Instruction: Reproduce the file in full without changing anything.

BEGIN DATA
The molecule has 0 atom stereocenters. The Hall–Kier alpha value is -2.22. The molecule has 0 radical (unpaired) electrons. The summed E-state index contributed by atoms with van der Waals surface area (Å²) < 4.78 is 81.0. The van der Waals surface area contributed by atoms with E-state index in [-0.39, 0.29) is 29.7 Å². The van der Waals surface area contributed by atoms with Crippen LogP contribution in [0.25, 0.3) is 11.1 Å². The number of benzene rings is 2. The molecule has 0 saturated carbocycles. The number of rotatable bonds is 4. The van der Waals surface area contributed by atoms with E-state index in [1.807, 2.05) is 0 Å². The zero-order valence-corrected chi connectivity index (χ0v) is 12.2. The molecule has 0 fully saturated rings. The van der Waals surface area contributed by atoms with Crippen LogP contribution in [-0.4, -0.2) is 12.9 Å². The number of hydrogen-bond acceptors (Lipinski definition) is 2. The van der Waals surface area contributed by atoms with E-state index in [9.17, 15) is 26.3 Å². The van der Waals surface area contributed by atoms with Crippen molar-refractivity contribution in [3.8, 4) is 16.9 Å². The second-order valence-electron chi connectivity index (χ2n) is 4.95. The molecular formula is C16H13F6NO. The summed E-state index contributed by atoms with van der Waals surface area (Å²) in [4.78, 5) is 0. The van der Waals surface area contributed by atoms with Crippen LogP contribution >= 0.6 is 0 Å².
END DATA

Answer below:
The molecule has 0 atom stereocenters. The Hall–Kier alpha value is -2.22. The molecule has 0 radical (unpaired) electrons. The summed E-state index contributed by atoms with van der Waals surface area (Å²) < 4.78 is 81.0. The van der Waals surface area contributed by atoms with E-state index in [-0.39, 0.29) is 29.7 Å². The van der Waals surface area contributed by atoms with Crippen LogP contribution in [0.25, 0.3) is 11.1 Å². The number of benzene rings is 2. The molecule has 0 saturated carbocycles. The number of rotatable bonds is 4. The van der Waals surface area contributed by atoms with E-state index in [1.807, 2.05) is 0 Å². The zero-order valence-corrected chi connectivity index (χ0v) is 12.2. The molecule has 0 fully saturated rings. The van der Waals surface area contributed by atoms with Crippen LogP contribution in [-0.4, -0.2) is 12.9 Å². The number of hydrogen-bond acceptors (Lipinski definition) is 2. The van der Waals surface area contributed by atoms with E-state index in [9.17, 15) is 26.3 Å². The van der Waals surface area contributed by atoms with Crippen molar-refractivity contribution in [3.8, 4) is 16.9 Å². The second-order valence-electron chi connectivity index (χ2n) is 4.95. The molecular formula is C16H13F6NO. The summed E-state index contributed by atoms with van der Waals surface area (Å²) in [4.78, 5) is 0. The van der Waals surface area contributed by atoms with Crippen LogP contribution >= 0.6 is 0 Å².